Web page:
Given language’s demonstrated generative capacity for violence, we argue that the linguistic mistreatment of the dead—particularly by those in positions of power—can have the same functional result as corporeal necroviolence and must therefore be considered a necessary expansion to the theory. Linguistic necroviolence should then be understood as the act of causing harm to a decedent and/or their cultural group by means of improper or offensive language, intentional or otherwise. This emphasis on intent here reiterates that necroviolence exists in the perception of the victims, and so persists regardless of the intention of the perpetrators. That is not to say that necroviolence is simply a matter of individual perception, especially when it is a function of systemic structural violence. Instead, necroviolence highlights when these instances of State violence occur where they might have been invisible otherwise as, by nature, the direct victims of necroviolence are not capable of describing their own perceptions and emotions due to being deceased. Emphasizing perceptions of harm over intentions of harm also enables more immediate and practical acts of remediation (such as the recommendations for individual and institutional action offered in Section 4.1 and Section 4.2) by sidestepping easily politicized debates about the existence or extent of structural violence within a given State system.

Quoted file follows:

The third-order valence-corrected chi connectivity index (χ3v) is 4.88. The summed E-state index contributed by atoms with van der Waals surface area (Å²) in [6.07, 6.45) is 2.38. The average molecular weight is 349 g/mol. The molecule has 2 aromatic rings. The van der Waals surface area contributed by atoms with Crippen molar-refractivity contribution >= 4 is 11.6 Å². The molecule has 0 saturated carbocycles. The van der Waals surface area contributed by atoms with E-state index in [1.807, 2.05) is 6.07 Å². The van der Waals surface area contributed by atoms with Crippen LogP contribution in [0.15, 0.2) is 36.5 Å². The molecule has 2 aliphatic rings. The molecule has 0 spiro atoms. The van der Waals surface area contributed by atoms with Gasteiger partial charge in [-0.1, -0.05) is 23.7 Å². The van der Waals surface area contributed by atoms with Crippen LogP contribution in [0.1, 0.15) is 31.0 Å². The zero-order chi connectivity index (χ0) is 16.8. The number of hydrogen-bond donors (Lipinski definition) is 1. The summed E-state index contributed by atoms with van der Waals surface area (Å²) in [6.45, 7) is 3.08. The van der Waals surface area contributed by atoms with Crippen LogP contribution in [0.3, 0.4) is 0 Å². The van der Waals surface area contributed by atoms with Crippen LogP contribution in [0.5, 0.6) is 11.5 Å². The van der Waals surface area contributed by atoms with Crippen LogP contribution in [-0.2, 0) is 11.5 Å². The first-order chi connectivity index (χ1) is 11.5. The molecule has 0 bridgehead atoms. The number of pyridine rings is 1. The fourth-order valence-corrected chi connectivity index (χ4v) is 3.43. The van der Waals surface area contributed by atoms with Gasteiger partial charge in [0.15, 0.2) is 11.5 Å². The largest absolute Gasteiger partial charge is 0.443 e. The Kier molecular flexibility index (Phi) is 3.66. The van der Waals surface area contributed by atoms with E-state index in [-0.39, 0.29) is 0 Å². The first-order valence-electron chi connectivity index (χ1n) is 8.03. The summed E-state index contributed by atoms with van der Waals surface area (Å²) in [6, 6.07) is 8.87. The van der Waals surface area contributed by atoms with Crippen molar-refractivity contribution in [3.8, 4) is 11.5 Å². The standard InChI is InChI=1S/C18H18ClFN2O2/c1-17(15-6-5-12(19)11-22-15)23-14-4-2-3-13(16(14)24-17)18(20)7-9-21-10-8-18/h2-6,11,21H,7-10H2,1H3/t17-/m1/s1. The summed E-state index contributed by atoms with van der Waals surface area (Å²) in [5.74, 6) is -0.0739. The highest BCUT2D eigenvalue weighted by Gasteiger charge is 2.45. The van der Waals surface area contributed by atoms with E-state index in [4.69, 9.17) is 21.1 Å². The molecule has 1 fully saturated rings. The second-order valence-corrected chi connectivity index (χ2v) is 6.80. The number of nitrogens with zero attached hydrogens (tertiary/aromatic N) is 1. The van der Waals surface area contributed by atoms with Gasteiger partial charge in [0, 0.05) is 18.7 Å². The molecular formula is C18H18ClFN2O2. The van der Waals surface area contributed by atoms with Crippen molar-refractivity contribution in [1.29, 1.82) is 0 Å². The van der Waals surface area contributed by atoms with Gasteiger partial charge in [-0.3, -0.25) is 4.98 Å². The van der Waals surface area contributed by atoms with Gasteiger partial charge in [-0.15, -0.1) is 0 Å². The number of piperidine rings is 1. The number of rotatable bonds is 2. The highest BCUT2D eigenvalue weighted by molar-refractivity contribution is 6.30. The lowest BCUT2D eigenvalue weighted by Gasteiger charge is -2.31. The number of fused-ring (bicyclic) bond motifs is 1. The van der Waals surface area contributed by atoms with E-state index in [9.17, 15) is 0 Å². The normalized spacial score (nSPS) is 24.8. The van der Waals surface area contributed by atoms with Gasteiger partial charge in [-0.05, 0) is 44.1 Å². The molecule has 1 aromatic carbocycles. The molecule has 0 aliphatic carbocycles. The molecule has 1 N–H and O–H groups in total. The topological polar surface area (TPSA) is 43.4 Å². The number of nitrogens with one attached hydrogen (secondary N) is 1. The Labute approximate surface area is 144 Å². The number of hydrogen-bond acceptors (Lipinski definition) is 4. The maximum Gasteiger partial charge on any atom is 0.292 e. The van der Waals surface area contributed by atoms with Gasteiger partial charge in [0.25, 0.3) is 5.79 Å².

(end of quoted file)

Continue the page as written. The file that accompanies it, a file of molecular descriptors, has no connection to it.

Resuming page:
Transgender and gender diverse people regularly face linguistic violence in the form of verbal harassment (including slurs and threats), misnaming or “deadnaming” (when a person who has legally or socially changed their name as part of their transition is referred to using the name given to them at birth), misgendering language (incorrect pronouns, gendered terminology), and dehumanizing or pathologizing descriptions of the transgender body [21,22,23]. Though the use of “she” to refer to a TGD person who knows themselves to be “he” or “they” may appear innocuous when set against more graphic and degrading slurs, this type of misgendering is perceived as harmful because it evokes and perpetuates the trauma of forced detransition from an individual’s lived identity (e.g., transgender male) to one specified by Western heteronormativity (e.g., cisgender female). The TGD-specific violence of this type of language is intensified by the echoed threat of physical violence anticipated by TGD people as they navigate certain spheres of public space (e.g., restrooms) [24].